Startups vie for the win at VERGE Accelerate
Startups vie for the win at VERGE Accelerate
The leaders of twelve up-and-coming companies delivered pitches at a fever pace of two and a half minutes each from our VERGE main stage this week — competing for exposure in the hopes of attracting investments and partnerships. Hundreds of audience members, both in the room and online, were invited to text-message their votes for the most compelling pitch.
Industry experts offered their perspective after the pitches each day, including Andrew Bebee of Obvious Ventures, Rhonda Clark of UPS for the first round of pitches Tuesday; and on Thursday Danny Kennedy of CalCEF and Nancy Pfund of DBL Investors.
Rhonda Clark, chief sustainability officer and VP of Environmental Affairs at UPS, said that when it came to adopting innovations, UPS looks to technologies ancillary to its core business of logistics management.
Most of the pitches provided software for data analysis and visualization to develop smarter methods to reducing waste. GreenBiz had selected the 13 finalists in advance based on video pitches.
First round of pitches
EiP Technologies of Oregon won with 33 percent of the votes. CEO Brad Burkle described the "Electronic Inertial Power" wind power technology as novel for both generating and storing energy. He said the small yet hefty wind machine design is ideal for generating power from turbulent winds on urban rooftops. "We've tested at 90 mile-per-hour wind and expect it to work in hurricanes," Burkle said. The modular design is built to operate at 8kW in near windless conditions with free kinetic enegy. The equipment weighs 2,000 pounds, and a flywheel effect keeps it going.
Ibis Networks is a paired metering device and software system that optimizes energy use with real-time data. It allows a company to measure plug-load energy consumption and uses the data to develop predictive analytics reporting for the ultimate goals of controling energy use and lowering costs.
The "air-traffic control for the end point of freight movements,” Voyage Control software aims to minimize truck congestion in urban areas. Just as airline passengers all leave a plane at once, trucks tend to arrive at their delivery destinations en masse, creating logistical bottlenecks. The app would help companies streamline the process, while reducing fuel waste and emissions.
TransitScreen out of San Francisco displays real-time transportation information from public transit systems as well as walking directions. The data appears on TVs or computers in building lobbies as well as projections on city sidewalks. The company hopes to reduce urban congestion while encouraging more "walkable, bikeable cities of the future."
To introduce "water softener 2.0," Akwamag founder and CTO Tuyen Vo described a sustainable alternative that would also cost half as much as salt softeners. It has already partnered with NASA for use on the International Space Station. Hard water affects 85 percent of Americans, he said.
Foodful.ly is a mobile app built to help reduce your personal food waste. The company aims to mitigate the 50 million pounds of food wasted every year in the United States. The app integrates a user’s purchase history from grocery receipts with data about when food will go bad to warn users and nudge them with recipes for the endangered ingredients.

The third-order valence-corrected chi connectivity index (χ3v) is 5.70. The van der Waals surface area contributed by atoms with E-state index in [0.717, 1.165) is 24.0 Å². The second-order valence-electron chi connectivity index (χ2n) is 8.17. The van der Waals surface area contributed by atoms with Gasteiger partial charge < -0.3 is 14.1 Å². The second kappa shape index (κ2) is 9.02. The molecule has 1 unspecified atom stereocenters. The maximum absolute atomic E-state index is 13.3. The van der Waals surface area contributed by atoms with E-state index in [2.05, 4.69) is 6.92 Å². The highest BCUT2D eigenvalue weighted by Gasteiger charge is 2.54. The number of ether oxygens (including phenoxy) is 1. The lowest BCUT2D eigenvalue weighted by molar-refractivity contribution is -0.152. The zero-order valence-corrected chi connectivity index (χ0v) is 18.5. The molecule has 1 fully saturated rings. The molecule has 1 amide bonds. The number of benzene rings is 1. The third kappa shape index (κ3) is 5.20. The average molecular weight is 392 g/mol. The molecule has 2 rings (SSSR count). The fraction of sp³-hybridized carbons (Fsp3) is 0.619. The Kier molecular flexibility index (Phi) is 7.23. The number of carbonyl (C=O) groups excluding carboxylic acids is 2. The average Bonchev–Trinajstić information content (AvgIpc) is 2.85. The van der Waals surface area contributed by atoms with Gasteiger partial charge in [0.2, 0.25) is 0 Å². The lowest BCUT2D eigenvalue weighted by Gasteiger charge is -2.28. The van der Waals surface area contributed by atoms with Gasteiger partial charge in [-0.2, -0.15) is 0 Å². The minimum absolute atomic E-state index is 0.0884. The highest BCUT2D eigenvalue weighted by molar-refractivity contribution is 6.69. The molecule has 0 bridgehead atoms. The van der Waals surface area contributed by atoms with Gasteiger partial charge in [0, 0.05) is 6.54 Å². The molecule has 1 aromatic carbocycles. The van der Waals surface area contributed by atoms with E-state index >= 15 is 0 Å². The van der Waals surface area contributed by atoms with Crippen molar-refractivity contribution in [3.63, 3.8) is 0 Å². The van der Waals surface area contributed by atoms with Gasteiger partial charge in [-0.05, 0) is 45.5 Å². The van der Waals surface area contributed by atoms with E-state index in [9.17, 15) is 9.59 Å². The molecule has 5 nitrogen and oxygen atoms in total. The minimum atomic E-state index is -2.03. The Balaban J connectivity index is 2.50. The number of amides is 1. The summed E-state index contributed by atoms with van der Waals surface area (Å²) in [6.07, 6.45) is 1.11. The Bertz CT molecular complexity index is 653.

Second round of pitches
Sandra Kwak presented day two's winning venture 10Power, which provides financing of renewable energy in developing communities that traditionally have limited connectivity to the power grid. It opens up access to clean technology, such as an undertaking in Haiti where 10Power provides both the access to photovoltaic panels and the training to install them.
Rogue Rovers, the self-described “mobile IoT for small scale farms” aims to empower farmers by opening up their access to data collection. It uses electric farm vehicles as cloud-connected data gatherers to bypass the connectivity difficulties associated with farming’s scale. The proposed product, the HerdDogg rover, has on-board sensing capability that gathers data from cows tagged with RFID chips that track location and health, essentially creating an Internet of Cows.
An EV charger on wheels. That’s what FreeWire Technologies aims to create with its Mobi Charger, a mobile battery for electric vehicle charging.
Swiftmile provides solar powered electric-bike and scooter sharing. The company hopes to replace the use of cars for short trips, such as the "last mile" between a public transportation stop and a destination. Swiftmile says half of all car trips go only 3 miles. The "Swiftstations" that dock its vehicles are solar-powered. A mobile app would allow for you to locate, rent, pay and return the light electric vehicles.
The United States wastes 1 trillion gallons of water a year. Flow Labs provides data gathering for water usage in large buildings such as hotels in order to aid in water usage optimization.
In the fight to overcome California’s drought, FarmX has developed smarter crop irrigation. It links a network of sensors planted in a field to a cloud network that complies the data and then uses the data to control irrigation.
Past VERGE Accelerate winners such as Strawberry Energy, Primo Wind, and PK Clean have gone on to become robust successful businesses.
This story has been updated to include day two of pitches.